To achieve best performance, solar panels should be perpendicular to sunlight. This section describes how the solar controller is implemented using the Nios II and fuzzy logic.
Solar energy controller production
Although the solar tracking system’s two drive motors can independently rotate without the problem of coupling, they do face nonlinear phenomena at the moment of inertia, a common problem for 3-D rotation mechanisms. Therefore, the motors require a closed loop control. Although nonlinear phenomena exist at the moment of inertia control, the tracking system does not need to rotate very quickly due to the speed of the sun’s movement. Fuzzy control rules can be used to control the motor operation while ensuring the system control mechanism is sufficiently adjustable and has a fast response time.
A hardware control circuit written in VHDL or Verilog loads the control program into the Nios II. The sensor, decoder and other devices form a complete control loop, ensuring the system’s optimal efficiency.
Fuzzy logic controller implementation
The controller design (Figure 4) takes the measured value of the light strength received by the sensor as the feedback and implements control using many rounds of modifications. The CdS sensor’s resistance changes with the light strength. Fuzzy control takes the errors of the two groups in the vertical (south/north) and horizontal (east/west) axes as the inputs.
Figure 4. Solar energy fuzzy control system structure. Source: Yuan Ze University
The system-on-a-programmable-chip (SOPC) design methodology incorporates the hardware system (including processor, memory, peripheral interface circuit and user logic circuit) and software design on a single piece of silicon.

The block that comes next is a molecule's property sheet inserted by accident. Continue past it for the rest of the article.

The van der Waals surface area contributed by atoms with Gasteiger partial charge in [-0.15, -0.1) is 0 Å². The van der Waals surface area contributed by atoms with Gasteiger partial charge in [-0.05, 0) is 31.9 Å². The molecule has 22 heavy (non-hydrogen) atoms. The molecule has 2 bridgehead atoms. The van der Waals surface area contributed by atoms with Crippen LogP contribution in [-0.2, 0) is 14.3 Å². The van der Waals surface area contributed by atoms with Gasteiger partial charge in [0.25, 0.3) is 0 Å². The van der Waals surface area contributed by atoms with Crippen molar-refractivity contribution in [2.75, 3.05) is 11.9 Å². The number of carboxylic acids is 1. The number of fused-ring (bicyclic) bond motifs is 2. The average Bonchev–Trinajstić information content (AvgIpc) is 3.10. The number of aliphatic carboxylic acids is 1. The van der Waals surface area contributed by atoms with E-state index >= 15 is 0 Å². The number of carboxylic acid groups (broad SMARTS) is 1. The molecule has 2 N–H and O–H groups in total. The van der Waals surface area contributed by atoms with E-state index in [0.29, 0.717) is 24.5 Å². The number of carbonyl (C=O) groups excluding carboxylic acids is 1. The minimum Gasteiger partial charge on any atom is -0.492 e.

For hardware development, the team used Altera’s Quartus II software for design entry, compilation, place and route, and FPGA programming. LeonardoSpectrum software was used for circuit synthesis and ModelSim was used for system simulation; both tools are from Mentor Graphics.
LeonardoSpectrum was used to compile the HDL programs and generate EDIF netlists, which were then compiled by the Quartus II software. During software design, we used the GNUPro software development tool and software resources such as header files, library, monitors and peripheral drivers to generate and edit application code. We debugged the software using standard debug and profile tools included with GNU, then simulated the hardware running our software using ModelSim’s simulation environment. When we found an error, we were able to modify and regenerate the hardware using Altera’s SOPC Builder design tool. Finally, we downloaded the hardware and software design into the development board and prototyping kit for circuit verification.
Figure 5 shows the system development flow. The system—including the processor, memory interface, peripherals, arbitrator and custom instructions—was specified with SOPC Builder. Here, we could choose either an ARM Cortex M1 or Altera Nios II CPU to embed into the FPGA as VHDL or Verilog HDL.